SALT LAKE CITY — If a few influential people think what you’re doing is cool, it usually isn’t long before throngs of others climb aboard. So it is with the Utes. They ended last year shipwrecked in Mission Bay after scoring zero points in the second half of the Holiday Bowl. That came a month after losing in the Pac-12 championship game to Washington.
Yet today they are basking in preseason acclaim like no other Utah team in history. Athlon Sports ranks them 13th, SI.com 16th, ESPN 18th and NCAA.com 19th. Writing for Stadium College Football Insider, renowned former ESPN writer Brett McMurphy picked the Utes No. 10.
This team scored two touchdowns in its final eight quarters of the season.
Why all the love?
Lack of obvious competition.
Utah won the Pac-12 South for the first time and missed the Rose Bowl by just a touchdown last year. It returns 14 starters, in addition to Penn State transfer Manny Bowen. It has two starting quarterbacks in Tyler Huntley and Jason Shelley, plus Texas transfer Cameron Rising for insurance.
The defensive line uses running backs for hors d’oeuvres, the defensive backfield makes Usain Bolt look pedestrian. Gone are NFL draftees Matt Gay, Mitch Wishnowsky, Cody Barton, Jackson Barton and Marquise Blair. Also gone is defensive Swiss army knife Chase Hansen, who could play any position — including coach. But returning are all-conference defensive players Bradlee Anae, Leki Fotu, Jaylon Johnson, Julian Blackmon and John Penisini and top rusher Zack Moss.
Also returning is all-conference specialist Britain Covey, a versatile, shifty offensively oriented version of Hansen.
Utah tied for 13th-most players drafted last month, raising suspicion there’s more where that came from. The Utes aren’t hurting, they’re becoming.
No one can guarantee this will be a historic season; heaven knows they have their rough patches every year in the Pac-12. But with Oregon and Stanford — both ranked in some polls — not on the schedule this year, the Rose Bowl seems reachable.
In Utah’s season-ending losses last year to Washington and Northwestern, Moss and Huntley were out with injuries, while Covey missed the finale. If they’re all their normal selves in 2019, the Utes will be back. Their preseason schedule includes BYU, Northern Illinois and Idaho State, all probable wins. Meanwhile, the Utes get always-troublesome Washington State at home — part of a favorable seven-game home slate.
If new offensive coordinator Andy Ludwig figures out how to score even a little bit against Washington, it’s hello, Pasadena.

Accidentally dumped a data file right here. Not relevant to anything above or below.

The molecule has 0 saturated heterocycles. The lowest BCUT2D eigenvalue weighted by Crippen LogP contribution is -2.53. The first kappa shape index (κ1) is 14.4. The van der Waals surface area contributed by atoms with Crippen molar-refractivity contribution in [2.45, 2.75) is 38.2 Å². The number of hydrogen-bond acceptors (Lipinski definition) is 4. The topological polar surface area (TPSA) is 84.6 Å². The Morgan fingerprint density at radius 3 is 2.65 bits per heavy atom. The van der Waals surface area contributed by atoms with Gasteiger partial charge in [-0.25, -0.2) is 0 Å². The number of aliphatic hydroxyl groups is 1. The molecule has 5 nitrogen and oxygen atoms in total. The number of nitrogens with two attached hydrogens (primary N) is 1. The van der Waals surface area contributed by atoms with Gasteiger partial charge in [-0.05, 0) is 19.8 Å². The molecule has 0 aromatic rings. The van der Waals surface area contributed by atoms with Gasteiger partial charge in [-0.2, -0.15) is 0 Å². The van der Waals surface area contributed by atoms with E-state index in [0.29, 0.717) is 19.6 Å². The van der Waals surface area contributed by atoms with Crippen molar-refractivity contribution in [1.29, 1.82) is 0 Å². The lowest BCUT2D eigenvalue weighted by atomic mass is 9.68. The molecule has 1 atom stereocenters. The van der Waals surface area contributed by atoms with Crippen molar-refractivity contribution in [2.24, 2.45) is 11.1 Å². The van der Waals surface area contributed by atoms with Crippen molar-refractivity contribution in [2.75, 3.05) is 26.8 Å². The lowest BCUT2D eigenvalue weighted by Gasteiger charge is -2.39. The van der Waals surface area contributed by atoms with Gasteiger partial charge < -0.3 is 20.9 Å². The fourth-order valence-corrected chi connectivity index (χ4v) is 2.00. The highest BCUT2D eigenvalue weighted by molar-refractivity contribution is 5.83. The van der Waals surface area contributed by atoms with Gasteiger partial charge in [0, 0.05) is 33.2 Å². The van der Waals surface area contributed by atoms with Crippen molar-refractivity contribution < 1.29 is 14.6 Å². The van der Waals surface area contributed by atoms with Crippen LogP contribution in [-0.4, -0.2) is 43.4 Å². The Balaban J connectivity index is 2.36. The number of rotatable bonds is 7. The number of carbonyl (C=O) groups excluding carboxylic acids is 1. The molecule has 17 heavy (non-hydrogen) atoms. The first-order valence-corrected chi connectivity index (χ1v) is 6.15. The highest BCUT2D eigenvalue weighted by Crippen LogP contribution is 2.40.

This is rare air for Utah. Even after finishing the 2004 season ranked No. 4, the Utes were unranked in the first AP poll of 2005. After finishing 2008 rated No. 2, the highest they could get was No. 18 in any of the next year’s top preseason polls.
Nowadays everyone wants to say they saw the Utes coming from afar. Anticipation is that Ludwig — who some thought didn’t generate enough heat during his first stay at Utah — can supercharge a middlin’ Pac-12 offense.
“Expect Utah to make another run at a Pac-12 title,” McMurphy wrote in February.
Having reached the conference championship game for the first time last season, the next step is obvious.
Handicapping college football is like guessing someone’s suit size. Ballpark figures only. It’s tempting to say the Utes aren’t that good. They barely beat Northern Illinois and needed help from other teams to win the Pac-12 South. But it happened. The South Division has been called the worst division in Power Five football. No divisional team won a bowl game last winter and none other than Utah is ranked in the preseason polls.243 comments on this story
Thus the Utes, who lost 10-3 to Washington in the conference championship game, need only be a little bit better. Kyle Whittingham, who never gets older, just ornerier, won’t admit this. He’ll emphasize parity and say the conference doesn’t get enough respect, even though it went just 3-4 in bowl games last year. That’s not a terribly high bar, but making the Rose Bowl is — regardless of how you get there. That possibility is closer than ever.
The only thing they can blame if they fail will be themselves.